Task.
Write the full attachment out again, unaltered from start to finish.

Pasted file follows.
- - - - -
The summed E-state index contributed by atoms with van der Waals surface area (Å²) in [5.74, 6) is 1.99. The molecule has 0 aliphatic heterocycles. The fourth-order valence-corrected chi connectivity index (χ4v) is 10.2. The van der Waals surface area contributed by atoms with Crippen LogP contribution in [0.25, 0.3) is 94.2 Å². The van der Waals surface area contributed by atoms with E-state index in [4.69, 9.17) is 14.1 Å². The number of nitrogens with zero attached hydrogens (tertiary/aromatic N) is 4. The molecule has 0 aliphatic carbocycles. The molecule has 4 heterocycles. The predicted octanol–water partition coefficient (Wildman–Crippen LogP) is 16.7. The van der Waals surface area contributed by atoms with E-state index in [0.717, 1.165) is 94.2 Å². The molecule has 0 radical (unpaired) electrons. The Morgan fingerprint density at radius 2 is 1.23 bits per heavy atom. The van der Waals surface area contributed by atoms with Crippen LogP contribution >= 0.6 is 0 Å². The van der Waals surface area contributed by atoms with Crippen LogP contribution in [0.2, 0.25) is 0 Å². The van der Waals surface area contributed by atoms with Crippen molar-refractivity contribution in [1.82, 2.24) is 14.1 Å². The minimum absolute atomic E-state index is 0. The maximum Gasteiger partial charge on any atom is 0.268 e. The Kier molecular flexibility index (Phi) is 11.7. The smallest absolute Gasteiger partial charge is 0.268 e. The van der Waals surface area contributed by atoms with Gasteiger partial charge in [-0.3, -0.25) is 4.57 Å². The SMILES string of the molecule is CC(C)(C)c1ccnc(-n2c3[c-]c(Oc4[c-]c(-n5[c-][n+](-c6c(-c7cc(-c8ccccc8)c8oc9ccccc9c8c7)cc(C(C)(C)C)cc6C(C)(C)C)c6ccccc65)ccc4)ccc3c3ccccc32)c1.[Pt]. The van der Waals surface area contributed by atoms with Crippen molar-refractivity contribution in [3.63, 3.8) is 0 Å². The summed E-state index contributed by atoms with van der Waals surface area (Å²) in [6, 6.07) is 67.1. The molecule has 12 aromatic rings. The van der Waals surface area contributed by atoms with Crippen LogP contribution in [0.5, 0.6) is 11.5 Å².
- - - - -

The summed E-state index contributed by atoms with van der Waals surface area (Å²) in [5.74, 6) is 1.99. The molecule has 0 aliphatic heterocycles. The fourth-order valence-corrected chi connectivity index (χ4v) is 10.2. The van der Waals surface area contributed by atoms with Crippen LogP contribution in [0.25, 0.3) is 94.2 Å². The van der Waals surface area contributed by atoms with E-state index in [4.69, 9.17) is 14.1 Å². The number of nitrogens with zero attached hydrogens (tertiary/aromatic N) is 4. The molecule has 0 aliphatic carbocycles. The molecule has 4 heterocycles. The predicted octanol–water partition coefficient (Wildman–Crippen LogP) is 16.7. The van der Waals surface area contributed by atoms with E-state index in [0.717, 1.165) is 94.2 Å². The molecule has 0 radical (unpaired) electrons. The Morgan fingerprint density at radius 2 is 1.23 bits per heavy atom. The van der Waals surface area contributed by atoms with Crippen LogP contribution >= 0.6 is 0 Å². The van der Waals surface area contributed by atoms with Crippen LogP contribution in [0.2, 0.25) is 0 Å². The van der Waals surface area contributed by atoms with Crippen molar-refractivity contribution in [1.82, 2.24) is 14.1 Å². The minimum absolute atomic E-state index is 0. The maximum Gasteiger partial charge on any atom is 0.268 e. The Kier molecular flexibility index (Phi) is 11.7. The smallest absolute Gasteiger partial charge is 0.268 e. The van der Waals surface area contributed by atoms with Gasteiger partial charge in [-0.3, -0.25) is 4.57 Å². The SMILES string of the molecule is CC(C)(C)c1ccnc(-n2c3[c-]c(Oc4[c-]c(-n5[c-][n+](-c6c(-c7cc(-c8ccccc8)c8oc9ccccc9c8c7)cc(C(C)(C)C)cc6C(C)(C)C)c6ccccc65)ccc4)ccc3c3ccccc32)c1.[Pt]. The van der Waals surface area contributed by atoms with Crippen molar-refractivity contribution in [3.63, 3.8) is 0 Å². The summed E-state index contributed by atoms with van der Waals surface area (Å²) in [6, 6.07) is 67.1. The molecule has 12 aromatic rings. The van der Waals surface area contributed by atoms with Crippen LogP contribution in [0.5, 0.6) is 11.5 Å².